SCHELLER, Ill. — Melvin and Louise Kabat, who will celebrate their 60th wedding anniversary in May, have experienced a lot. One thing they haven’t experienced is a fight.
Yep – 60 years of marriage and no arguments.
“She’s one of a kind,” Melvin said. “You’re really fortunate when you find the right partner.
Everybody’s different, but you’ve got to learn to live with the differences.”
Unsurprisingly, he gets no argument from his wife. They don’t argue, after all.
“If you love and respect each other, you don’t need to fight,” Louise said. “You’ve got to be humble. Years ago, things that may have bothered you, you realize they’re not all that important after all. You have to figure how to make it work.”
And make it work they have. The couple — who have farmed here all their lives and still help in the field — are a fixture in this Jefferson County community. They are members of St. Barbara Catholic Church, where they got married in 1960. The union produced five children — Mark, John, Lois, Mary and Helen.
Education is one constant in the Kabat family. Louise taught school for years when she wasn’t working in the fields. Her mother taught school before her, and three of the couple’s five children followed their mother into the teaching profession.
Melvin proposed to his best girl while serving in the Army. Much of his service was stateside, but he did spend a stint in Germany.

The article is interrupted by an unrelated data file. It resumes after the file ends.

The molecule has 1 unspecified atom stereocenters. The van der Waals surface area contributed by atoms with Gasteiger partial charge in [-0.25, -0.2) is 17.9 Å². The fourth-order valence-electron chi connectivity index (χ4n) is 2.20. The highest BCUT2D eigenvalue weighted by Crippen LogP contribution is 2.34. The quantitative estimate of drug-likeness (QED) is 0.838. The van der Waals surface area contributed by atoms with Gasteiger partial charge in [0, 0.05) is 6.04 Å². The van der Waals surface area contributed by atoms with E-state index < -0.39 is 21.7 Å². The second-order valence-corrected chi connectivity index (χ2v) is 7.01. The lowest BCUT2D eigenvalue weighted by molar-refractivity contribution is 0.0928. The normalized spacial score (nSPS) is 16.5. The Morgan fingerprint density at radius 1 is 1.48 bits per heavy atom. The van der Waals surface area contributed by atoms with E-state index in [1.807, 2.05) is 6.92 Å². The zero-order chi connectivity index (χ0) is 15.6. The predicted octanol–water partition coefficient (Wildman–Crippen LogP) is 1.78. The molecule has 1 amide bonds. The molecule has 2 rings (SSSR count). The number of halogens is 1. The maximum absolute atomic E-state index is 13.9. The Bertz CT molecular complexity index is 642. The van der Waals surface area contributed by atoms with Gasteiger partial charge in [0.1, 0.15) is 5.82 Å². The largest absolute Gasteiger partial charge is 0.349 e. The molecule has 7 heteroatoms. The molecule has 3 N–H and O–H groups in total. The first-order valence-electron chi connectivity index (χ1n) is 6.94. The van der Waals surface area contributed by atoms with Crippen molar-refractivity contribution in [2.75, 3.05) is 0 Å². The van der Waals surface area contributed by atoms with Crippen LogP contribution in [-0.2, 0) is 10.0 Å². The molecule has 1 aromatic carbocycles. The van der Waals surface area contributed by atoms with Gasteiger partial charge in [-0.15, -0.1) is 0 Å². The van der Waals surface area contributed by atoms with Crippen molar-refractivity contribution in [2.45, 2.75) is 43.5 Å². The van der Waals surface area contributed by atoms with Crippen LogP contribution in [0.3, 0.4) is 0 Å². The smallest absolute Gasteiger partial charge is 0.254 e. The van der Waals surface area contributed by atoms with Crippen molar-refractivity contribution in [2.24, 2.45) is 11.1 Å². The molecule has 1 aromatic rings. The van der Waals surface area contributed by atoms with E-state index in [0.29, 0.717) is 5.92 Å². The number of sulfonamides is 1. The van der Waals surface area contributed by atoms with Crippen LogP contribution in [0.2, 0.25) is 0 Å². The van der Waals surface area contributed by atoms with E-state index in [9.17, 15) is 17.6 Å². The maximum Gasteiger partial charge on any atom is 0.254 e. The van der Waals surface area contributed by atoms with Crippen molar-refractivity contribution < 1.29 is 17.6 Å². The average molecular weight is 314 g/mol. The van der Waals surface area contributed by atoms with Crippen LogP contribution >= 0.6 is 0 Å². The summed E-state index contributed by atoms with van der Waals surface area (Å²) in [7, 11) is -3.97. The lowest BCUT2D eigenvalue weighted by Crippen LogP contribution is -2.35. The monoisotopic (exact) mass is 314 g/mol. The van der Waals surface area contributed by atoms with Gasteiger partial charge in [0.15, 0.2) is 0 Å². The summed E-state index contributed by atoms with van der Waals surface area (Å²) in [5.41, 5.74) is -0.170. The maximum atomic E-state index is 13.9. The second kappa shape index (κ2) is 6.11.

“We always knew each other,” he said. “We were what you might call high school sweethearts.”
That affection has lingered for decades. Their advice for a long and successful marriage is simple yet time-honored.
“Be honest and true to one another. That will take you a long way,” Melvin said.
Louise responded, “The main thing is communication. Trusting each other. That’s it.”
The Kabats epitomize the close-knit Midwestern rural family. While there was never an abundance of money, there was never a hungry mouth, even through the farm economic crisis of the 1980s. Louise was regionally famous for her huge gardens. She canned hundreds of quarts of tomatoes, green beans and other vegetables.
When work had to be done, the children jumped right in with no complaints.
“We had full cooperation of all the children making it work,” Melvin said. “The boys would come home after school and feed those hogs, and whatever else needed to be done. They never asked any questions. That’s how we made it. Especially this lady right here.”
The biggest crisis in their long marriage came in the late 1960s, when Melvin got his arm caught in an augur on a power takeoff.
“The next thing I knew, it had me stripped from the waist up,” he said.
“I thought that Melvin was killed,” Louise said. “The next thought that went through my mind was, how am I going to raise all these kids myself?”
Fortunately, he recovered, and she didn’t have to.
The farm has always been diversified. The Kabats — sons Mark and John also farm the ground — produce grain along with cattle and hogs.
“It really hasn’t changed too much,” Melvin said.
Louise is as much of a farmer as she is a farm wife. She has always played an integral role on the farm, from planting through harvest and beyond.
“I was a truck driver; I did all the hauling,” she said. “I prepared the soil in the spring. I was going to get parts all the time. We never had much new machinery, so we always had breakdowns and were running for parts.”
Family time revolved around the kitchen table.
“We always had home-cooked meals,” Louise said. “We never went out to eat when the kids were little. We couldn’t afford to.”
Melvin never complained about the meals.
“That lady right there is the best cook in the country,” he said with a grin. “That’s what’s kept me around all these years.”